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Research study 6

Casual observation of a mixed kelp forest would suggest that different species of kelp-inhabiting crabs, such as Pugettia gracilis and Oregonia gracilis, are distributed more or less randomly, but this is not the case.  Monthly SCUBA surveys at 6 habitats in Kachemak Bay, Alaska over a 16mo period by researchers from the University of Alaska Fairbanks show that each species has its own special microhabitat-resource photograph of majoid crab Pugettia gracilis on kelppreferences, and that these tend to keep them spatially separated. Both species decorate by attaching bits of algae on their carapaces for protective camouflaging, but they differ in the extent to which they do this.  For example, Pugettia gracilis decorates relatively little and seems more dependent upon the structural complexity of the kelp to provide protective cover. Thus, its location and abundance vary with seasonal changes in kelp structure.  In comparison, Oregonia gracilis has complex and extensive  camouflaging decoration and is less reliant on being within the 3-dimensional canopy for cover.  This last species is most abundant in understory habitats, especially in late summer.  Daly & Konar 2010 Crustaceana 83 (6): 659.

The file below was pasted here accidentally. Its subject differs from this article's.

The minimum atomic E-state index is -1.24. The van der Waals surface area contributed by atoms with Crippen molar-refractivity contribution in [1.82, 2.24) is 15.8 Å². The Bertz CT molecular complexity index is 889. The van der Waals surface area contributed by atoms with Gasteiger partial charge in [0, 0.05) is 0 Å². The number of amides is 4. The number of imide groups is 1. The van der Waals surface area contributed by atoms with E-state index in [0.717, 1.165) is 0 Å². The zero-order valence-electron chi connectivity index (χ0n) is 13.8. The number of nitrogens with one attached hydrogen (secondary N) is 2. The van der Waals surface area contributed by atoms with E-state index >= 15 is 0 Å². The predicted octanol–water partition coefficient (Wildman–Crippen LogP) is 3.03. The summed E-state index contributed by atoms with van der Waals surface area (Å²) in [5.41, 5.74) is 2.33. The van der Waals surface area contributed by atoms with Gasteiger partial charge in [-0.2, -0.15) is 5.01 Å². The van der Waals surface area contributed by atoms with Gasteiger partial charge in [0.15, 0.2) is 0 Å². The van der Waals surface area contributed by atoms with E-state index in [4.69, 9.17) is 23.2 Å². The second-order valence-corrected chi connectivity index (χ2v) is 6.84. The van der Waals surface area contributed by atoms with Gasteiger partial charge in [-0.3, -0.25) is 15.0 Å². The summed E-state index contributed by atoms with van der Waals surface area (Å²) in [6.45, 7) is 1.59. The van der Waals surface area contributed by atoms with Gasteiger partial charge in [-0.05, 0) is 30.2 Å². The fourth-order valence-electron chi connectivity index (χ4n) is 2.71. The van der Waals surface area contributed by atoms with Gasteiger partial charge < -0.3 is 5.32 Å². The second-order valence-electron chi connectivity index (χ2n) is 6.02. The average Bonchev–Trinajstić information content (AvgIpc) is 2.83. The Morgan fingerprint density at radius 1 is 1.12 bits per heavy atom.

NOTE  several other decapods are present at the sites, but the 2 species listed are by far the most common

NOTE  3 of the sites contain both high-canopy kelps (Nereocystis luetkeana) and understory kelps (Laminaria spp., Saccharina spp. Agarum clathratum, Costaria costata, and Cymathaere triplicate), while the remaining 3 sites contain only understory kelps

Crab Pugettia gracilis on kelp 0.6X

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Research study 7

A kind of “made-up” laboratory-based study on Hemigrapsus spp. at the University of Delaware deals with potential competition between 3 species of Hemigrapsus (the indigenous west-coast H. oregonensis and H. nudus, and the non-native east-Asian H. sanguineus).  However, as the last species appears not to be established on the west coast, the authors premise their study with a “why not” question.  Results of pairwise tests for space competition amongst juveniles and adults of these species show that juveniles of H. sanguineus are out-competed for shelter by young of both indigenous species.  The authors suggest that this limitation may be preventing colonisation of the species despite abundant potential via ship transport between west coast and Asian ports.  Steinberg & Epifanio 2011 J Exp Mar Biol Ecol 404: 57.

NOTE  the authors acknowledge that their experimental approach is rather simplistic and that there are many other factors, both biological and physical, that may be operating to prevent colonisation

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Research study 8